Symptoms of sudden death syndrome (SDS) of soybean have begun to appear over the last couple of weeks in Kentucky. Once soybean plants begin to go through reproductive growth stages, symptoms will first appear as yellow flecks that occur between the main veins of soybean leaves. These yellow flecks expand over time, and all areas of the leaf may turn yellow except the main veins, which is known as “interveinal chlorosis” (Figure 1). Eventually, these yellow areas will die, but the veins will still remain green (interveinal necrosis). These symptomatic soybean leaves will fall off prematurely, but the petioles will remain attached to the stem. Roots of SDS-affected plants may also be discolored brown, especially in the taproot. When conditions are just right, blue-colored masses of spores of the fungus that causes SDS (Fusarium virguliforme) might be observed on the roots (Figure 2).
Although above-ground symptoms generally are not observed until later in the season when plants begin going through reproductive stages, infection by the SDS pathogen actually takes place very early in the growing season. Within a few days after planting, when soybean seeds begin to germinate, the SDS pathogen can begin infecting the small radicle emerging from seeds. Infections that lead to severe disease generally occur when planting early in the spring, when soil temperatures may still be cool. This is especially true if rain occurs during these cool soil temperatures. If the growing season continues to be somewhat wet throughout the growing season, SDS symptoms are even more likely.
The first step in management of SDS is to choose a soybean variety with a high level of resistance. Since SDS has been in our area for over 30 years, seed companies have been able to breed for varieties with a high level of resistance, but there are still cases where a susceptible variety may slip through the cracks and be planted in our area.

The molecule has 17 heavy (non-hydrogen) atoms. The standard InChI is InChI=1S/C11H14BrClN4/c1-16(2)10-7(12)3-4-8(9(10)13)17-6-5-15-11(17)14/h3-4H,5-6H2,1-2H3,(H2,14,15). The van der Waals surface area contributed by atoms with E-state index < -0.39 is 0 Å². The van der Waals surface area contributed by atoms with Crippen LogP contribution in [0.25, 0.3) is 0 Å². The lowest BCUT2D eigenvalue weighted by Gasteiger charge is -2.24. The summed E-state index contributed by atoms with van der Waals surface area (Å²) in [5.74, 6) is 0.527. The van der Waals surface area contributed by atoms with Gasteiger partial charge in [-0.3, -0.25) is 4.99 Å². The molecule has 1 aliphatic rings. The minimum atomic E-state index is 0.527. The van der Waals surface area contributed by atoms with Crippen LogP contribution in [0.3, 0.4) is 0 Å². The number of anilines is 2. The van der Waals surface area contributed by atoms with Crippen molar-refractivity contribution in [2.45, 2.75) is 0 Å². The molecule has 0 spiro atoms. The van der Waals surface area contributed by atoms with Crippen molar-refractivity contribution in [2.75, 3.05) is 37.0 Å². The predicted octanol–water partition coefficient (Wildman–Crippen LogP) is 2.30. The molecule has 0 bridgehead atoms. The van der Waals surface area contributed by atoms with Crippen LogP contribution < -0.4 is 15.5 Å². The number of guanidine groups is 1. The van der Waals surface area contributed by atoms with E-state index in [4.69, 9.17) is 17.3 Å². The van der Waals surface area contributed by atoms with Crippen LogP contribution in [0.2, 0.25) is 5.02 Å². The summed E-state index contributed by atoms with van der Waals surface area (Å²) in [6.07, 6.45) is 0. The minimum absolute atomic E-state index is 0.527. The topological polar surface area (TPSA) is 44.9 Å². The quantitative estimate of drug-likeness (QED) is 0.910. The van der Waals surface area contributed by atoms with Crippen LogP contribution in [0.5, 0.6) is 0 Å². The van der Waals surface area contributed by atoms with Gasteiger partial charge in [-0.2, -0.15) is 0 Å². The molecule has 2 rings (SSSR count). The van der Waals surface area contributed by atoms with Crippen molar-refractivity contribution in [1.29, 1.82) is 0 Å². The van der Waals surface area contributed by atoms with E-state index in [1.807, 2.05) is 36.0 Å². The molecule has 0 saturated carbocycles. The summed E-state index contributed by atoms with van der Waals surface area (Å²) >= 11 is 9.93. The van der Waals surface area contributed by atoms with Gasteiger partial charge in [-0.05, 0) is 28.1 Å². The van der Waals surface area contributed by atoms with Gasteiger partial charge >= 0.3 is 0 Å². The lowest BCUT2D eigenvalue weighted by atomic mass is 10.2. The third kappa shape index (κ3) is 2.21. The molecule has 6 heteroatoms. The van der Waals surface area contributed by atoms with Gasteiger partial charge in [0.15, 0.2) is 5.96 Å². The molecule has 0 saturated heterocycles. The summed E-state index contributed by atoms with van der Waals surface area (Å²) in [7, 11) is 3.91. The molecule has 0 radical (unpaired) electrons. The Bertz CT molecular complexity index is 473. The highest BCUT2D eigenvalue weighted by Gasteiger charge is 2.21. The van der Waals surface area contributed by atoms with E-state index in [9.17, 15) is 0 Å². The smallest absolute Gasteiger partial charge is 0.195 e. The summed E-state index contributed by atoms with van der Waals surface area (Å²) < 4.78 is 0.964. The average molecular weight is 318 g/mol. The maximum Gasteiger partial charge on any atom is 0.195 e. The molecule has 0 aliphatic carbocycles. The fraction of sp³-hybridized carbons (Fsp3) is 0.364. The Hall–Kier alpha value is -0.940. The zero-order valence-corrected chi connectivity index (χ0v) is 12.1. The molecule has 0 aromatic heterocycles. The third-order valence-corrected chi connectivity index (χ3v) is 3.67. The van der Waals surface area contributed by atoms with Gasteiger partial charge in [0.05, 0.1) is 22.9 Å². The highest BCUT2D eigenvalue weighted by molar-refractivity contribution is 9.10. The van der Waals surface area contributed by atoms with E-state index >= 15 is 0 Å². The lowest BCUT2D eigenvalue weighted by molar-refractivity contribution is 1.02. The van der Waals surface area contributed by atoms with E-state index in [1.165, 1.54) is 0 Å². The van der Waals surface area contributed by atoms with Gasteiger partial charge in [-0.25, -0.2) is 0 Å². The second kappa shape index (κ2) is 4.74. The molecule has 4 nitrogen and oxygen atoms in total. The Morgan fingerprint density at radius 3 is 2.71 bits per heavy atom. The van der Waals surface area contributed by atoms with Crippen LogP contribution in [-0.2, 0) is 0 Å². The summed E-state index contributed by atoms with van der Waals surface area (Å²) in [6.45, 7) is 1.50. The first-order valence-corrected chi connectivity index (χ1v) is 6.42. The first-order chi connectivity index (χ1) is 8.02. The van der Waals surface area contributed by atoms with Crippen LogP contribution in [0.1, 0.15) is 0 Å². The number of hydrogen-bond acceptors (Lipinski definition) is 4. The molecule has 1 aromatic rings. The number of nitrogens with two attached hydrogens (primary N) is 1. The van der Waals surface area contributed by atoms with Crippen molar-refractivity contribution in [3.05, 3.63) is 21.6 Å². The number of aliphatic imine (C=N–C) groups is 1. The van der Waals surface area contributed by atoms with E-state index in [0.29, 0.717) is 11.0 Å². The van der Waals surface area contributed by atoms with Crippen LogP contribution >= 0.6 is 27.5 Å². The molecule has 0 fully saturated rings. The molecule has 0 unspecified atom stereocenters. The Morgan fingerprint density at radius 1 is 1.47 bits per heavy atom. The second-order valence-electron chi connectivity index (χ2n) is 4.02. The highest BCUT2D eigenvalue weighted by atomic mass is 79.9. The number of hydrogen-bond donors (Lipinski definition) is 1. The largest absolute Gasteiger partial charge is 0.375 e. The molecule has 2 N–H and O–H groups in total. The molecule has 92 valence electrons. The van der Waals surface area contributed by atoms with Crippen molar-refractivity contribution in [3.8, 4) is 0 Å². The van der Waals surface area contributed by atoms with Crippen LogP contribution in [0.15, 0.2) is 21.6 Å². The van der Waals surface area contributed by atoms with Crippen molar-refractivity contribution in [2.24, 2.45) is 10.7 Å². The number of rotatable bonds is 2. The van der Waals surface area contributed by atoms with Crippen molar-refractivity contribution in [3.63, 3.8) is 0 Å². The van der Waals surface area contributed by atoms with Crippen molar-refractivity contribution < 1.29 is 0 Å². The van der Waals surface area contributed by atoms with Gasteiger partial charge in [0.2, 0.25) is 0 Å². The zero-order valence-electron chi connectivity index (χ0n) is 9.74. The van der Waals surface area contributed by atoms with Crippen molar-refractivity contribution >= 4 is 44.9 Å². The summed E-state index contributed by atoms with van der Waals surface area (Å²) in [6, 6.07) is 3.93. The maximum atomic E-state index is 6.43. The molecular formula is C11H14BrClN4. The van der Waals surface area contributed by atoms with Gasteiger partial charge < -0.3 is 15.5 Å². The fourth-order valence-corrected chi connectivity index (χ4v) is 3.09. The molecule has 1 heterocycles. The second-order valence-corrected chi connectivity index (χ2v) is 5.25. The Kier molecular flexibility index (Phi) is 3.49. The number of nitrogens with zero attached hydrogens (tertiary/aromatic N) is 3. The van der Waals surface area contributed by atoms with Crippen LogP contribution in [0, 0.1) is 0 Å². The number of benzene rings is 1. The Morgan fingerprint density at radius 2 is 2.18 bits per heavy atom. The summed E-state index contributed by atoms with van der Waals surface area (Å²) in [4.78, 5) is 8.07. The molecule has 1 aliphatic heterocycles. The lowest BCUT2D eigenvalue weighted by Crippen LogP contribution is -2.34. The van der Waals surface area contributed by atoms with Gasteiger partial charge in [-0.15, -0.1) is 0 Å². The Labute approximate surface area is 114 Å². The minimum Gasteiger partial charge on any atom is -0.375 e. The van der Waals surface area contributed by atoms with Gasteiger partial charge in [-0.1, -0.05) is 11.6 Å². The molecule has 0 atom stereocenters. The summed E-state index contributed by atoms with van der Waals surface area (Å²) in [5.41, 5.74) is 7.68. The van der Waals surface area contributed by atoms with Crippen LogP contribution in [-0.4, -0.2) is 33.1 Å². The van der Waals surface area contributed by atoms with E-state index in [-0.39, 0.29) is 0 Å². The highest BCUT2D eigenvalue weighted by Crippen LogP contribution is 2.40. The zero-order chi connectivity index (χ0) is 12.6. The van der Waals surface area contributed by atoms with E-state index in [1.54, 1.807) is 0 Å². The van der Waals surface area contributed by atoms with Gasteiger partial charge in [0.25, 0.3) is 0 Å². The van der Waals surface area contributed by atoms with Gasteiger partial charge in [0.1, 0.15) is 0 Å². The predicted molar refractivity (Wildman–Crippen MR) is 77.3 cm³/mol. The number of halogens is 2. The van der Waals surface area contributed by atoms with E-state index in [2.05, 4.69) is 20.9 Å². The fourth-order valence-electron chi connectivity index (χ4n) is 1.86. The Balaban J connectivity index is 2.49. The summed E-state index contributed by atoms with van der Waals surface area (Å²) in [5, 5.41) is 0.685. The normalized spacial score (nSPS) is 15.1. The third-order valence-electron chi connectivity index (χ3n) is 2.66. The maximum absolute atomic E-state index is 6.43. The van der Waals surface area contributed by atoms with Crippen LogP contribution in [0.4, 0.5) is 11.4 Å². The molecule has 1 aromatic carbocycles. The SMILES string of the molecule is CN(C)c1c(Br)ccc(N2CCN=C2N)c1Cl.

In the last few years, two seed treatments with good efficacy against SDS have become available, which are ILeVO (BASF Corp.) and Saltro (Syngenta Crop Protection). Although these seed treatments work well, they will not provide 100% protection against the SDS pathogen, especially if a susceptible variety is grown under conditions very favorable for SDS.
In multi-state university research trials conducted, applications of different foliar-applied products did not reduce SDS, which means that there currently are no products that can be applied “in-season” that will provide proven efficacy against SDS. A summary of these multi-state university research trials is available on the Crop Protection Network.
Although the presence of soybean cyst nematode (SCN) in a field may increase the risk of SDS, the presence of SCN is not required for SDS to occur. However, management of SCN may help reduce the risk of SDS. For more information on managing SCN, please read this past Kentucky Pest News article..
Distinguishing SDS from other Soybean Diseases
If observing SDS symptoms in the field, it is important to know that other diseases and factors may cause similar symptoms. The Sudden Death Syndrome publication on the Crop Protection Network lists several of these diseases and factors that may cause similar symptoms, with information on how to distinguish them from SDS. Of those listed in the publication, southern stem canker and triazole fungicide phytotoxicity would be the two that would be most common.
By Carl A. Bradley, Plant Pathology Extension Specialist